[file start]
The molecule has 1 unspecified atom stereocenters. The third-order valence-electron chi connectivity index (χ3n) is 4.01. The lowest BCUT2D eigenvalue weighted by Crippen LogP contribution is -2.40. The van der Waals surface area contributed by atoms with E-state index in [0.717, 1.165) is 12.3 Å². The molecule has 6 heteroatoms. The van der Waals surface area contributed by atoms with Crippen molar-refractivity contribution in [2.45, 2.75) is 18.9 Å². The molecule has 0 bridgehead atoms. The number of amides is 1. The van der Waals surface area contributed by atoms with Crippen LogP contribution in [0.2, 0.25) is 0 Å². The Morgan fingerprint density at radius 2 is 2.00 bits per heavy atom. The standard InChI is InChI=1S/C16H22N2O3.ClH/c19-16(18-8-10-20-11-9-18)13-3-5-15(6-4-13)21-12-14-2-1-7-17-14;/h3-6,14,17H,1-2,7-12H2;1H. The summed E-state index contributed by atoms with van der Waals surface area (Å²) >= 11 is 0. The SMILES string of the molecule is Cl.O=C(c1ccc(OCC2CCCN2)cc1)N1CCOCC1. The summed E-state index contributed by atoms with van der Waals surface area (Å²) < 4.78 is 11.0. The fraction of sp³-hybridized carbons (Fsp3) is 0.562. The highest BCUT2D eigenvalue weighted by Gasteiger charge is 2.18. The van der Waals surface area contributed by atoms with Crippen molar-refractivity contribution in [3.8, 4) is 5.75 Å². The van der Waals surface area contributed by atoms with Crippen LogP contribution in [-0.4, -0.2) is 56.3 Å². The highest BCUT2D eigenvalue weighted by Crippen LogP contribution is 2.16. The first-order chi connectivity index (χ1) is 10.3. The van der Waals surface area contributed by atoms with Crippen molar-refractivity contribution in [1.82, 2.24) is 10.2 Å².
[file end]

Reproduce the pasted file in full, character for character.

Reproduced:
The molecule has 1 unspecified atom stereocenters. The third-order valence-electron chi connectivity index (χ3n) is 4.01. The lowest BCUT2D eigenvalue weighted by Crippen LogP contribution is -2.40. The van der Waals surface area contributed by atoms with E-state index in [0.717, 1.165) is 12.3 Å². The molecule has 6 heteroatoms. The van der Waals surface area contributed by atoms with Crippen molar-refractivity contribution in [2.45, 2.75) is 18.9 Å². The molecule has 0 bridgehead atoms. The number of amides is 1. The van der Waals surface area contributed by atoms with Crippen LogP contribution in [0.2, 0.25) is 0 Å². The Morgan fingerprint density at radius 2 is 2.00 bits per heavy atom. The standard InChI is InChI=1S/C16H22N2O3.ClH/c19-16(18-8-10-20-11-9-18)13-3-5-15(6-4-13)21-12-14-2-1-7-17-14;/h3-6,14,17H,1-2,7-12H2;1H. The summed E-state index contributed by atoms with van der Waals surface area (Å²) >= 11 is 0. The SMILES string of the molecule is Cl.O=C(c1ccc(OCC2CCCN2)cc1)N1CCOCC1. The summed E-state index contributed by atoms with van der Waals surface area (Å²) < 4.78 is 11.0. The fraction of sp³-hybridized carbons (Fsp3) is 0.562. The highest BCUT2D eigenvalue weighted by Gasteiger charge is 2.18. The van der Waals surface area contributed by atoms with Crippen molar-refractivity contribution in [3.8, 4) is 5.75 Å². The van der Waals surface area contributed by atoms with Crippen LogP contribution in [-0.4, -0.2) is 56.3 Å². The highest BCUT2D eigenvalue weighted by Crippen LogP contribution is 2.16. The first-order chi connectivity index (χ1) is 10.3. The van der Waals surface area contributed by atoms with Crippen molar-refractivity contribution in [1.82, 2.24) is 10.2 Å².